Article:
Dear Friends and Colleagues,
with 2011 CE this blog, devoted to historical research, now goes into its third year…
2010 went by much too quickly. Most of it I used up to reorganize my working conditions. The all-important source material, collected in the span of a decade by copying excerpts of what I had been reading mostly in the Berlin State Library, reached an extent where I rapidly lost track of it. The files, filling a dozen meters of shelf space, needed a more careful organization. To each copied journal or book text a tag had to be added to stick out so that I could find what I was looking for fairly quickly. As a matter of fact, a complete bibliography with a thousand titles was called for — but I have hardly begun the tedious task.
I am a private researcher. An amateur doing work for his own pleasure and in any case without remuneration. Under such circumstances, it is not altogether easy to secure the means for our basic needs: clothing, food, and shelter. However, I find this situation a healthy and challenging one and somehow manage to survive.
Last year, I celebrated my 70th birthday. At an age, where others are inclined to retire from a life-long occupation, I find that a huge amount of work is still left for me to do. I am trying my best to stay fit and healthy enough to go on for a few more years. At least as far as age and health are concerned, I hope to follow the example of Strabo of Amaseia who, two thousand years ago and at the age of over eighty, bequeathed to the world the manuscript of his monumental Geographika. In our context, his work is of crucial importance — it includes a sentence which has confused and mislead generations of scholars.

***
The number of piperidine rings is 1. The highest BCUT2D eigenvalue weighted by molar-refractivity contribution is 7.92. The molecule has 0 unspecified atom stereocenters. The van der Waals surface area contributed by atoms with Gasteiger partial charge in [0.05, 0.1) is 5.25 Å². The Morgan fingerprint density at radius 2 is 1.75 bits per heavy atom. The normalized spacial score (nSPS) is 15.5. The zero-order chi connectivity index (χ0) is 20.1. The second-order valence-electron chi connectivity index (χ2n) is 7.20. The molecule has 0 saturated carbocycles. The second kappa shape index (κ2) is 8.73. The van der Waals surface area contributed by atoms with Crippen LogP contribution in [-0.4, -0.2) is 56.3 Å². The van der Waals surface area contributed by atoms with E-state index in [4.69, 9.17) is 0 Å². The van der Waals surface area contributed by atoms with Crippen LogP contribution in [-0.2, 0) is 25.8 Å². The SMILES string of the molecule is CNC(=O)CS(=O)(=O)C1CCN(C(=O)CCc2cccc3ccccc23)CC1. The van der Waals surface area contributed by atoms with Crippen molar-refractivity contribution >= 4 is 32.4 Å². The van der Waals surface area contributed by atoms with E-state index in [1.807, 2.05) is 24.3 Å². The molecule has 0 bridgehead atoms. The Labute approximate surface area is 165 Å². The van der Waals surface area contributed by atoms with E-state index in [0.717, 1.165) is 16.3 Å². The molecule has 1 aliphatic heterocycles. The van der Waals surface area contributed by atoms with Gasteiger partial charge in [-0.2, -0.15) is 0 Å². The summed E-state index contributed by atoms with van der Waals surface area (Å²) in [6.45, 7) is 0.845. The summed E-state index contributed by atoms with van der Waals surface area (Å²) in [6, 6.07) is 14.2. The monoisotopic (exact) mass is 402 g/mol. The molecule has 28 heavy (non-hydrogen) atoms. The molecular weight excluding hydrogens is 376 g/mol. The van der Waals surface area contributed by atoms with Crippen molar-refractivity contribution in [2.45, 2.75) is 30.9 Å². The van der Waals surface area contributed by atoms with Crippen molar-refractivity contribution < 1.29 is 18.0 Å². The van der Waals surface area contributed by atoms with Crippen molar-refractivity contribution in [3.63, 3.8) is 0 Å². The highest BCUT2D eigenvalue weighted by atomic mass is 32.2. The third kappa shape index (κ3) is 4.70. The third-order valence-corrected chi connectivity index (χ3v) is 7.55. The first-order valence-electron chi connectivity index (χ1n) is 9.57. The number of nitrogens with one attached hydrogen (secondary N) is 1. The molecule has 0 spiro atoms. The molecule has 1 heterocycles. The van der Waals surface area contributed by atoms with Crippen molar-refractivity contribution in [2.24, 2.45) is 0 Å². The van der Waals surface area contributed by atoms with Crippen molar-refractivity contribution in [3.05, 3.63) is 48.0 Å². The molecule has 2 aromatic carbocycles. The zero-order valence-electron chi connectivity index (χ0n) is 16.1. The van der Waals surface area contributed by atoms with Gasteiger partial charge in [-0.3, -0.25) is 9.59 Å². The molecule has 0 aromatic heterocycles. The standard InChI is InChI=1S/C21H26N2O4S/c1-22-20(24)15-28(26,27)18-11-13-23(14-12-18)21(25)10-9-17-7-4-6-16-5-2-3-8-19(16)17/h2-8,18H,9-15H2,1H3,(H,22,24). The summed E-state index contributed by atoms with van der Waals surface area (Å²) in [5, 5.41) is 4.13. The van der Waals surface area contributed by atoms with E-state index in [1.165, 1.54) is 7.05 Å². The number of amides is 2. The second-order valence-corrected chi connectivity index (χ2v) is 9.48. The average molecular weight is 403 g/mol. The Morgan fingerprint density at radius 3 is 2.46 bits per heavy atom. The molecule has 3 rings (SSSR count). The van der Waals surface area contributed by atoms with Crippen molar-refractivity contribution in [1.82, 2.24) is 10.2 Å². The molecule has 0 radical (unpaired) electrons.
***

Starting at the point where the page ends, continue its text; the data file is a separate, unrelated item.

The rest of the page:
Late last year, I took up the topic once more I had started to investigate twelve months before: the unique and fateful migration of the greater part of the whole Yuezhi/Arsi people from their original seats between Anding and Dunhuang (or from the center of the Yellow River bend to the western end of the Hexi corridor) in East Asia, first to the Ili River, and from there into Sogdiana in Central Asia. Here, they founded a new kingdom and soon extended it into East Bactria or Daxia 大夏 — the land of the Tachar(ians) —, since the Ili River plains always chasing the Sakaraukai/Saiwang 塞王 or “King Sakas” before them.
For the year of this exodus/flight from one world into a completely different one, where the Easterners rather quickly rose to prominence under the guise of several Western names, various dates have been suggested, ranging from 176 to 157 BCE. By quoting and evaluating the well-known Chinese sources (and including the less-known notes of the ancient Chinese commentators as well) I hope to have shown convincingly that the great irruption of a huge Xiongnu army through the Xiao Guan 蕭關, or Northern Gate in the Great Wall of the Qin, into the territory of Anding, next to the Han Chinese border province of Beidi, “in the year fourteen of Han Emperor Wen, in the winter” 孝 文 帝 十 四 年 冬 (167/166 BCE), was thus directed against, not the Chinese, but their immediate Western neighbors, i.e. the Yuezhi/Arsi. This people, like the Xiongnu, shared a common border with Beidi province. Suffering a traumatic defeat at the hands of the proto-Huns, they decided to escape the prospect of subjugation and annihilation by moving far enough west to be out of reach for their arch enemy, the despised Xiongnu under their mighty Emperor (Chanyu) Lao Shang, or “The Venerable High” …
The year 166 BCE is thus a date in the history of Asia which stands out as the beginning of the movements/relocations of certain nomad peoples that reshaped the whole map of Central Asia in the following decades and centuries.
Berlin, January 17th, 2011 (revised April 9th, 2011)
Chris M. Dorn’eich